This is the week when thousands of farmers usually travel to Saskatoon for the Western Canadian Crop Production Show.
The cancellation of this year’s event due to COVID-19 leaves a big void—both for farmers and the companies that sell equipment or provide crop production services.
A lot of business can still be done on-line or over the phone, but agricultural commentator and journalist Kevin Hursh (who also farms at Cabri) says it is not the same as a large trade show.
“You can’t really replace that social interaction and the people you meet or the things that catch you eye which draw you to the variouis booths. I don’t think we have yet figured out a way to catch that in a virtual nature, so it does create a void in the industry,” Hursh said.
Pulse crop companies usually release their new production contract prices this week in conjunction with the trade show. However, many have posted numbers earlier than usual.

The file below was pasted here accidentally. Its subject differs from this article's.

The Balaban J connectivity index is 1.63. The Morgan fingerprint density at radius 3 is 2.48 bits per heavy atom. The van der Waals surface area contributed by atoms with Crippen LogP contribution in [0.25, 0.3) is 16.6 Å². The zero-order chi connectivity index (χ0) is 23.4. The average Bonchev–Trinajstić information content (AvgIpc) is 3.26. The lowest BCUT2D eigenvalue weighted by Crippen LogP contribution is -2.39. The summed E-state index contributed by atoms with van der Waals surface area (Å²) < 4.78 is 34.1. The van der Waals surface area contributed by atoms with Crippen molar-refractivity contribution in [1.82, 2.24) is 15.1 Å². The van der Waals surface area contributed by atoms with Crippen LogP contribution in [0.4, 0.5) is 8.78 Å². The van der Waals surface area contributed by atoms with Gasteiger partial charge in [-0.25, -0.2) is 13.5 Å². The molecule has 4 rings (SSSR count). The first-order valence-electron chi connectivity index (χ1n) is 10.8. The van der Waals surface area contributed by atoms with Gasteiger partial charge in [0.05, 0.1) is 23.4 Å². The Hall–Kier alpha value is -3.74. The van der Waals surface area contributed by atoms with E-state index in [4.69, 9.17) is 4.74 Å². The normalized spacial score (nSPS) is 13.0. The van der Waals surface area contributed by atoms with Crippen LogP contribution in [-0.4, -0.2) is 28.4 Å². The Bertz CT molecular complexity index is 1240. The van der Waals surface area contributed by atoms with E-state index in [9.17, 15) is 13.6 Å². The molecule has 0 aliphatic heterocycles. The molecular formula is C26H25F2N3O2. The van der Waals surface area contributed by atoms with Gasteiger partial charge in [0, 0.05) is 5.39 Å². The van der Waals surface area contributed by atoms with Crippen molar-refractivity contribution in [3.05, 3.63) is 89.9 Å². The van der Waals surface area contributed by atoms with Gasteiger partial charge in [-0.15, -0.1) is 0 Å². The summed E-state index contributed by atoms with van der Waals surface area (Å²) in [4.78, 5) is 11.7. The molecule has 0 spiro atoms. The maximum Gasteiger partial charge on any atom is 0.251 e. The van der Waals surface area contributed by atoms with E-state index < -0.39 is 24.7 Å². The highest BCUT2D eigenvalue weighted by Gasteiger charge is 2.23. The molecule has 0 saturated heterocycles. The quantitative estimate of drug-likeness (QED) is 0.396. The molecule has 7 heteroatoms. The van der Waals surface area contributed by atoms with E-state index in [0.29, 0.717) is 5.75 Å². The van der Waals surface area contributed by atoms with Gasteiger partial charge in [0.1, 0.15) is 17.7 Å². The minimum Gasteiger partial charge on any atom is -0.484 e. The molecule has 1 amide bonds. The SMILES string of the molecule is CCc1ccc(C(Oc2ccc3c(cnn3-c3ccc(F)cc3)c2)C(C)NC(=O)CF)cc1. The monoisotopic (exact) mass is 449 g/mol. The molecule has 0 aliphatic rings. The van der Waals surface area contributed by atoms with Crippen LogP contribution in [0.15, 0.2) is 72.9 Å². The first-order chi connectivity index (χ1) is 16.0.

“I think it is because those companies know they need time to reach producers and put those options in front of them,” Hursh said. “It is also a very buoyant market with the price of new crop canola available to lock in at the $11.50 to $12 bushel range, some of the other crops realize they had better get their offers out to compete for some of those acres. It would have been a very interesting year if there was a Crop Production Show.”
While there is no trade show at Prairieland Park, about a dozen farm organizations will hold their annual general meetings online. CropSphere will run Monday, Tuesday and Wednesday. Farmers can register for one or more meetings, which will include market outlook presentations More information can be found here.